10 Incredible Leopard Seal Facts

Written by Niccoy Walker
Updated: September 27, 2023
Share on:


Leopard seals, or sea leopards, are fierce predators with formidable hunting skills. These seals are the only one of their kind that feeds on warm-blooded animals, including other seals. With a thick layer of blubber, these earless seals spend their lives in Antarctic or sub-Antarctic waters. 

We’ve combed through fascinating details about these creatures and compiled a list of 10 incredible leopard seal facts.

1. Leopard Seals Are Bigger Than You Think

Leopard Seal going to the water10 incredible leopard seal facts

Female leopard seals can reach up to 12 feet and over 1,000 pounds.

Only The Top 1% Can Ace our Animal Quizzes

Think You Can?

©cyfer13 / Creative Commons

Leopard seals are enormous, powerful predators, with females being bigger. When you think of seals, you may think about adorable puppy-like creatures at the zoo. Sea leopards are not that. While they may keep a slight grin on their face, they are anything but cute and friendly. 

Female leopard seals can reach up to 12 feet and over 1,000 pounds. The largest ever witnessed was over 1,300 pounds and almost 13 feet. Their heads are the size of a grizzly bear’s, and their mouths are full of long, sharp teeth.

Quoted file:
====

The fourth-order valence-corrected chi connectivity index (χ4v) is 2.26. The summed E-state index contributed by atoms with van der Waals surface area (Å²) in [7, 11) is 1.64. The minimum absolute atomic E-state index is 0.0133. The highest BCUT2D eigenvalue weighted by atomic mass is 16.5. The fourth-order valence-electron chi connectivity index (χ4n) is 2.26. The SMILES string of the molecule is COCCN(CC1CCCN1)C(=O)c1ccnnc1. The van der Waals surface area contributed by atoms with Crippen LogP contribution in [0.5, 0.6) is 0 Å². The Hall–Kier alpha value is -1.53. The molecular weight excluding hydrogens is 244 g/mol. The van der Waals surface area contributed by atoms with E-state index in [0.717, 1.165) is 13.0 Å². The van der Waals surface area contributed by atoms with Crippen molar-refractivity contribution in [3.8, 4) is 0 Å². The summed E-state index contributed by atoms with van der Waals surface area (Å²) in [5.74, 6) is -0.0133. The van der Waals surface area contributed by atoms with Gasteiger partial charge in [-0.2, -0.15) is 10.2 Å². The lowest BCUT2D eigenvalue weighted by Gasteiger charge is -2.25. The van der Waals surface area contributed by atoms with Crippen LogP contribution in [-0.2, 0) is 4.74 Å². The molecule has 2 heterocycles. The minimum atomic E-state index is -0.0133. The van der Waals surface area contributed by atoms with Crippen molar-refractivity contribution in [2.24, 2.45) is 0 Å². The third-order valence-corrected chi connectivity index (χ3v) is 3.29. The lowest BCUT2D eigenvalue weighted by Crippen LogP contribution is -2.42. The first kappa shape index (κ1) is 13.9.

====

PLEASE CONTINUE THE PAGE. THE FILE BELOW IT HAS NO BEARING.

2. Leopard Seals Are One of the Deadliest Mammals in the Antarctic

Leopard Seal lying on ice

Leopard seals are colossal top-tier predators that inhabit the waters of Antarctica.

©Dave Mobley – Public Domain

Leopard seals are giant apex predators that roam Antarctic waters. It is the second-largest seal in the Antarctic ecosystem, behind elephant seals. Unlike their chubby cousins, leopard seals have long, muscular bodies and exceptionally powerful jaws filled with serrated teeth. 

Their jaws can open to 160 degrees and clamp down with incredible force. These bite-and-tear eaters easily rip penguins and baby seals to shreds by jerking their heads from side to side.

3. A Leopard Seal Killed a Scientist

Leopard Seal Teeth - Leopard Seal

Kirsty Brown is the only documented case of a human being killed by a leopard seal.


Scientists have been diving and snorkeling in Antarctica for decades without any casualties from leopard seals. But that changed in July 2003 during a snorkeling trip on the Antarctic Peninsula. 

Kirsty Brown, a British marine biologist, was struck by a leopard seal, pulled underwater, and held there for several minutes. Despite rescue and resuscitation efforts, Kirsty passed away. 

It is unknown why the seal attacked her, but researchers believe it could be due to increased human presence around these creatures. Scientists worry this incident could lead to more life-threatening encounters.

4. Footage Shows They Have a Hospitable Side